The bread-and-blueberries business of education
By Walt Novak
Hawai'i public school teacher since 1981
With a title like "Public Education: What Is It?" most writers would probably begin with a description of what public education isn't. Then they'd move toward a larger thematic base of what it is, concluding of course, that, "given the parameters of our modern-day classroom, public education is many things."
Oh, before we begin with the blueberries, let me say that (apparently) many writers write to make sense of their world. Then others write to make nonsense of it. A third category uses writing as exorcism: Some demonic experience frazzles their brains until they pin it down on a piece of paper.
Zot! Captured! No more frazzlization.
OK, on to the blueberries.
But wait. How about the president?
I like George W. Bush because he's funny. I mean, I've personally heard him say, "No child left behind!" exactly 641 times, but not once have I heard what will happen to us if we do leave one. I as a teacher fail every single year in my attempt to prevent every single student from failing.
Now, on to those blueberries.
There was a story recently (in one of the "Education" publications) about a successful businessman telling a teacher audience that public education should be run like a business. He was famous for making a mint in the blueberry ice-cream trade. So a teacher in the audience asked him if he uses good berries. Only the best, he assured her, and he personally inspects all shipments at the airport or dock or wherever they come in. She asked him what he'd do if he received a massive shipment that was substantially less than ideal. Send it back, he explained. His almighty business only accepts the very best.
At this point, the anecdotal analogy complete, any educator would just roll her eyes and sit politely through the rest of Blueberry's worthless address.
Run public education as a business? That's ripe. We teachers accept all our blueberries.
But then we get this quote from UH College of Education dean Randy Hitz (Island Voices, Aug. 2) which actually makes sense:
"So often we hear that education should be run more as a business. While this is simplistic, there is some measure of wisdom in it. Successful businesses, that depend on a well-educated work force, invest in their employees. They pay them well, help them grow professionally and provide high-quality working environments. Doing so improves employee morale, loyalty, productivity and profits."
I doubt that any classroom educator would object to being paid well, although none of us has yet experienced this. They often say that you can't truly miss something that you've never had. But they're wrong. We educators truly miss good salaries and high-quality working environments. So this part of the ed-as-business discussion makes sense ... although the part about blueberries doesn't.
And now, finally, the bread.
Bread is an excessively interesting topic. I often think about yeast and how it impressively causes a hapless lump of dough to broaden and bulge. I often consider the Dark Ages, Old World mills which miraculously harnessed rivers to grind wheat into flour. I often ponder the events that led bread to become the No. 1 starch on planet Earth.
And I'm now wondering how I can possibly fulfill my promise to relate bread to public education. Oh, here it is. The single largest component of educational success is parental. Parents simply can't possess the idea that sending a kid to school is like sending him to the store for a loaf of bread. You know, "Go to the store. Get the loaf. Bring it back."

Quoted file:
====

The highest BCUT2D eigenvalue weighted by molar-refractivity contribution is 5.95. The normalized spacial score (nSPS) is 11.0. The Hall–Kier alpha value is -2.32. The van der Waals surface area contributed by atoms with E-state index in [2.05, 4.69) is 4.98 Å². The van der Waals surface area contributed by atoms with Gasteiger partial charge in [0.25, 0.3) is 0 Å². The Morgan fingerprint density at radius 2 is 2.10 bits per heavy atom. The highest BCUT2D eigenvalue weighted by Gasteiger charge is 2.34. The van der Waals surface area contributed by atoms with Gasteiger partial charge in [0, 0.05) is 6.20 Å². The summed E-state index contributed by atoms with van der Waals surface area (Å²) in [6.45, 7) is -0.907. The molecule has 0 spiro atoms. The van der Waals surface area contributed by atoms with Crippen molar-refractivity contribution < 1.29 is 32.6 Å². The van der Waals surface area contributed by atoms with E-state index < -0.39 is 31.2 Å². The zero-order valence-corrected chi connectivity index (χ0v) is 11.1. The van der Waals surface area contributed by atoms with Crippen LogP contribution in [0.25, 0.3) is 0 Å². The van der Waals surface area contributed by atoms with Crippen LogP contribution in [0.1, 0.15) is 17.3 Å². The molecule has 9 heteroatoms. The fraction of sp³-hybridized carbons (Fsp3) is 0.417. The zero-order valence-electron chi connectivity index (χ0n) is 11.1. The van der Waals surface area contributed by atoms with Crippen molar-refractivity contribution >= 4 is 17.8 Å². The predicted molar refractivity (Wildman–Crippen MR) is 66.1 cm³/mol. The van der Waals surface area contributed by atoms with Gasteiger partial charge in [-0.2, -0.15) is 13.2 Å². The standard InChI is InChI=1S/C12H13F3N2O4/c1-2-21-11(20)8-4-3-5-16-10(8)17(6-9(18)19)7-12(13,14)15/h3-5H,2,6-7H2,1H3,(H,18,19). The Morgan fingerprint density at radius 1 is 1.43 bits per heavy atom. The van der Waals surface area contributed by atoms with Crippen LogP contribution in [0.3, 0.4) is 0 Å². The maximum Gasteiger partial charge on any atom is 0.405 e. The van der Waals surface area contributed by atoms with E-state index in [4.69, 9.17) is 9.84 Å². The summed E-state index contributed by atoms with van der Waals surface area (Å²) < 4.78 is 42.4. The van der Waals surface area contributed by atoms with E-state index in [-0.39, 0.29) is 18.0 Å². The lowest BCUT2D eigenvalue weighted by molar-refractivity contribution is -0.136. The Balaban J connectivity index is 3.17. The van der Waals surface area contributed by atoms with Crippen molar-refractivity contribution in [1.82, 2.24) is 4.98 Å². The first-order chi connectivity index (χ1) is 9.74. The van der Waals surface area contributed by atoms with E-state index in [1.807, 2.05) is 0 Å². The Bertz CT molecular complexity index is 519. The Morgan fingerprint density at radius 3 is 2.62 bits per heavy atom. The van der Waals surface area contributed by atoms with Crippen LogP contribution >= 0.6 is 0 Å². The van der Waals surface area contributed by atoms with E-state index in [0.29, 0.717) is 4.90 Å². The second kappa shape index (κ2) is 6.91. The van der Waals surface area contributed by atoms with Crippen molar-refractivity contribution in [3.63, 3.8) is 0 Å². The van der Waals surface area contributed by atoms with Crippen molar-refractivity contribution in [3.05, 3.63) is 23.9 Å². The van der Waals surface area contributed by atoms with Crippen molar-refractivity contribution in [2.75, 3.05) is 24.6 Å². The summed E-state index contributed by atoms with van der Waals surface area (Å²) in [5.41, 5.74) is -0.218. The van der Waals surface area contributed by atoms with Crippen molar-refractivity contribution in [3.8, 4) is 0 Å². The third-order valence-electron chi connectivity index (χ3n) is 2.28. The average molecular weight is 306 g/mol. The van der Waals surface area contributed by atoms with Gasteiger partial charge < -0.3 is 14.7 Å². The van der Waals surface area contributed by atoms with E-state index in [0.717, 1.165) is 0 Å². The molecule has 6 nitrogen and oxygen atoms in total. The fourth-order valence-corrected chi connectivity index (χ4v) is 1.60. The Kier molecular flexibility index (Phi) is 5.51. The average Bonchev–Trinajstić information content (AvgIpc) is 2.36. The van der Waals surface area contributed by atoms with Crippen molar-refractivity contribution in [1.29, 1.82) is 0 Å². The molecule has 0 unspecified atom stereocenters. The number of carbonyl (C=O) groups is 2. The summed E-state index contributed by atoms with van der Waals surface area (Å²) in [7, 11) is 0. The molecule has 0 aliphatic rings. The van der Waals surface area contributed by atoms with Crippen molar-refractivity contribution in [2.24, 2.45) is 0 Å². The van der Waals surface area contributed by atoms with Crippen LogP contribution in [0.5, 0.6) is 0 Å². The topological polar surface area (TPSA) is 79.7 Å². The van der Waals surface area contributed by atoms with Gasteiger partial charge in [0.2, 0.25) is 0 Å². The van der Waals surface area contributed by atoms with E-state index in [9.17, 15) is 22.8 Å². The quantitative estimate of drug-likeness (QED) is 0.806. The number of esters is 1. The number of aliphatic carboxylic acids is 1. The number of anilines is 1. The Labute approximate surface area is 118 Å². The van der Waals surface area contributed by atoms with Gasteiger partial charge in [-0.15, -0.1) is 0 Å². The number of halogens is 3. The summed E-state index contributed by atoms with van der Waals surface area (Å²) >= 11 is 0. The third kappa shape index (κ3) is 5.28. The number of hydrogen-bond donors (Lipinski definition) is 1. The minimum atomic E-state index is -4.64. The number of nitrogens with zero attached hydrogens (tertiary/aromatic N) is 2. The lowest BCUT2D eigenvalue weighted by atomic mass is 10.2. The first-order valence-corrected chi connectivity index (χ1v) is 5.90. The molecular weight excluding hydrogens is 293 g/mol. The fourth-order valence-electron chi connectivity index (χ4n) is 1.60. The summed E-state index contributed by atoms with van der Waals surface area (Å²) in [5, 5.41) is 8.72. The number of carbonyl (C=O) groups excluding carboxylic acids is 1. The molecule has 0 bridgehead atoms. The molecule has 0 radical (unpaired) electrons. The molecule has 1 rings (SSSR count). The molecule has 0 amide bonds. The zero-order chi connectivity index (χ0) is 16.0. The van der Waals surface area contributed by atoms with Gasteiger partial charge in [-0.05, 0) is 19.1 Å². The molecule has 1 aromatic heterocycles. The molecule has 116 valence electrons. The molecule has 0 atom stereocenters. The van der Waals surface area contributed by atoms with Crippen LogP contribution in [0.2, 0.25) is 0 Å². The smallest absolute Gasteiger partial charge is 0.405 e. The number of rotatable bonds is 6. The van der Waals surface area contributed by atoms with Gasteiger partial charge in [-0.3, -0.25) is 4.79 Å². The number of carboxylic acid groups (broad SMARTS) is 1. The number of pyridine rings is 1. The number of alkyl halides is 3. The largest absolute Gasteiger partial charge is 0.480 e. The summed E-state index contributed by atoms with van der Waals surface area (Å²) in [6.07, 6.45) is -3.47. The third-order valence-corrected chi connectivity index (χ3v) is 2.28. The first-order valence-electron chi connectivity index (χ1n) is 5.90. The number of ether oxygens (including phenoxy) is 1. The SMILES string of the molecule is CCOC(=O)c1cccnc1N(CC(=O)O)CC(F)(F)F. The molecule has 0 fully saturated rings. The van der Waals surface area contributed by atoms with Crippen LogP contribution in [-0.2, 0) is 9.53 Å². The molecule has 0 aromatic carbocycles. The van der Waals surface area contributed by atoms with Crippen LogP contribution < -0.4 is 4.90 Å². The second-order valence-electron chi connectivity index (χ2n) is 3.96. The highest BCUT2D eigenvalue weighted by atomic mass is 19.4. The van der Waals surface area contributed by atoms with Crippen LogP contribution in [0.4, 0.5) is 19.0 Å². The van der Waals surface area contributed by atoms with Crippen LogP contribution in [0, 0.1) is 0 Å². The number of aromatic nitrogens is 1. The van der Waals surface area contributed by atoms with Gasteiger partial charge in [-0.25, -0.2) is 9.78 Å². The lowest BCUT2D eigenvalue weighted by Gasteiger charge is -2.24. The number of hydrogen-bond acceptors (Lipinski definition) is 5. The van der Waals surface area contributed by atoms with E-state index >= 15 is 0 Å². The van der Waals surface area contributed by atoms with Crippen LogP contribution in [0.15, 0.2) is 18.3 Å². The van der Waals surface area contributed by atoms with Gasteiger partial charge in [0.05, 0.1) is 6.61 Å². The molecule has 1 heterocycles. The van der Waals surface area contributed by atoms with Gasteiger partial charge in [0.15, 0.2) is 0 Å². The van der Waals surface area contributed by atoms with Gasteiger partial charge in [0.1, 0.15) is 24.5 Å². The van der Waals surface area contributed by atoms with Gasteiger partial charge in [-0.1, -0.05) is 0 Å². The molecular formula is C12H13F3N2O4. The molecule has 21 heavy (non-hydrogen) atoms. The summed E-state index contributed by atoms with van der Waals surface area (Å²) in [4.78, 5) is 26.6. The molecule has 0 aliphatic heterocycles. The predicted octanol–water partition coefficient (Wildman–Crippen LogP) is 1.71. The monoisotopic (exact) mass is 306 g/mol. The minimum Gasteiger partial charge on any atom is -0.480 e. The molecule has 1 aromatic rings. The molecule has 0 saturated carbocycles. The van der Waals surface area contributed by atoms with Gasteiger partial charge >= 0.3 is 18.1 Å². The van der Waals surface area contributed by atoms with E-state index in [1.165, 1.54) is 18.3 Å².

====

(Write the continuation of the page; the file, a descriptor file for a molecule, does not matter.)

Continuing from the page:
This seems to be the most destructive yet most prevalent idea. You know, "Go to the school. Get the education. Bring it back." Education isn't like that. Education is weird. Educating a child is actually an unsegmented process in which the parent is the primary educator. Reading is the key to becoming truly educated, so it needs to be promoted at home.
English instruction is so short, and the year is so long, that my Duracell-batteried calculator recently proved this astounding fact: a public-school student spends well over 98 percent of any given year outside of English class. If you throw in Christmas, Halloween, Last Day of School parties, special assembly-schedule days, field trips, and the typical amount of student absences, you're seriously flirting with 99 percent. How can we expect a student to improve at anything if he donates only 1 percent of his year to it?
Answer: We can't.
I myself love reading and try to make this enthusiasm infectious to my students. If you parents out there would help me by doing the same, I'd sure appreciate it. How about if Junior read at home 20 to 40 pages per day, on books of his own choice, in addition to schoolwork? I bet it wouldn't hurt a thing. Oh, and you know those school-free days, of which Junior's year has more than 180? Well, apparently those days are fully 24 hours long. Come up with an approximation of how much time should be spent reading. Please call your public-school English teacher on the phone. Ask her for your child's reading level.
Most public-school language arts teachers test their students during the first week of every school year. If you are told that your child is reading several grades above level, then this whole conversation about blueberries and bread is (mostly) moot. But if your eighth-grader's reading comprehension is only at fourth grade, then you may want to do some serious adjustment.
We public-school teachers really need you to help. Or George W. might leave us behind.